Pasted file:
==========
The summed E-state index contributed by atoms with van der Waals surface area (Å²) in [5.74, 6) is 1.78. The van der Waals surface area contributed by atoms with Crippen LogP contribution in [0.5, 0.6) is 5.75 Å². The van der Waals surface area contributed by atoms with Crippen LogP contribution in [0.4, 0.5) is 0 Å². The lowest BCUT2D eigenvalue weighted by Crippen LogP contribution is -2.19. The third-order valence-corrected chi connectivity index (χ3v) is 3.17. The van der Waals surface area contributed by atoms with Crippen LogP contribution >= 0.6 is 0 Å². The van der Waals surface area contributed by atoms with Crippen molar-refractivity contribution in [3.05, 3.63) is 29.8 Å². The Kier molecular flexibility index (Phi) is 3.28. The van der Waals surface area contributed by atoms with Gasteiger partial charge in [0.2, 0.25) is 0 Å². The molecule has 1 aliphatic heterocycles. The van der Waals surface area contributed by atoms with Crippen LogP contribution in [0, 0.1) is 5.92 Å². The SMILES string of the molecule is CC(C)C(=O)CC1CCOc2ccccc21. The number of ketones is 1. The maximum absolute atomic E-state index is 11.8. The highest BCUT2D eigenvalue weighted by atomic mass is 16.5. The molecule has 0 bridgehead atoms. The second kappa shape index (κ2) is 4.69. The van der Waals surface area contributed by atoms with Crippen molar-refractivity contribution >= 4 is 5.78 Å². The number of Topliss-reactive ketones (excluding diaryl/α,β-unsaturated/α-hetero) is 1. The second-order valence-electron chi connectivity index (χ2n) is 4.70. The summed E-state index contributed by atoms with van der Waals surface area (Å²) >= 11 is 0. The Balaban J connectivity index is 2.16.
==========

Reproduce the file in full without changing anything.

The summed E-state index contributed by atoms with van der Waals surface area (Å²) in [5.74, 6) is 1.78. The van der Waals surface area contributed by atoms with Crippen LogP contribution in [0.5, 0.6) is 5.75 Å². The van der Waals surface area contributed by atoms with Crippen LogP contribution in [0.4, 0.5) is 0 Å². The lowest BCUT2D eigenvalue weighted by Crippen LogP contribution is -2.19. The third-order valence-corrected chi connectivity index (χ3v) is 3.17. The van der Waals surface area contributed by atoms with Crippen LogP contribution >= 0.6 is 0 Å². The van der Waals surface area contributed by atoms with Crippen molar-refractivity contribution in [3.05, 3.63) is 29.8 Å². The Kier molecular flexibility index (Phi) is 3.28. The van der Waals surface area contributed by atoms with Gasteiger partial charge in [0.2, 0.25) is 0 Å². The molecule has 1 aliphatic heterocycles. The van der Waals surface area contributed by atoms with Crippen LogP contribution in [0, 0.1) is 5.92 Å². The SMILES string of the molecule is CC(C)C(=O)CC1CCOc2ccccc21. The number of ketones is 1. The maximum absolute atomic E-state index is 11.8. The highest BCUT2D eigenvalue weighted by atomic mass is 16.5. The molecule has 0 bridgehead atoms. The second kappa shape index (κ2) is 4.69. The van der Waals surface area contributed by atoms with Crippen molar-refractivity contribution >= 4 is 5.78 Å². The number of Topliss-reactive ketones (excluding diaryl/α,β-unsaturated/α-hetero) is 1. The second-order valence-electron chi connectivity index (χ2n) is 4.70. The summed E-state index contributed by atoms with van der Waals surface area (Å²) >= 11 is 0. The Balaban J connectivity index is 2.16.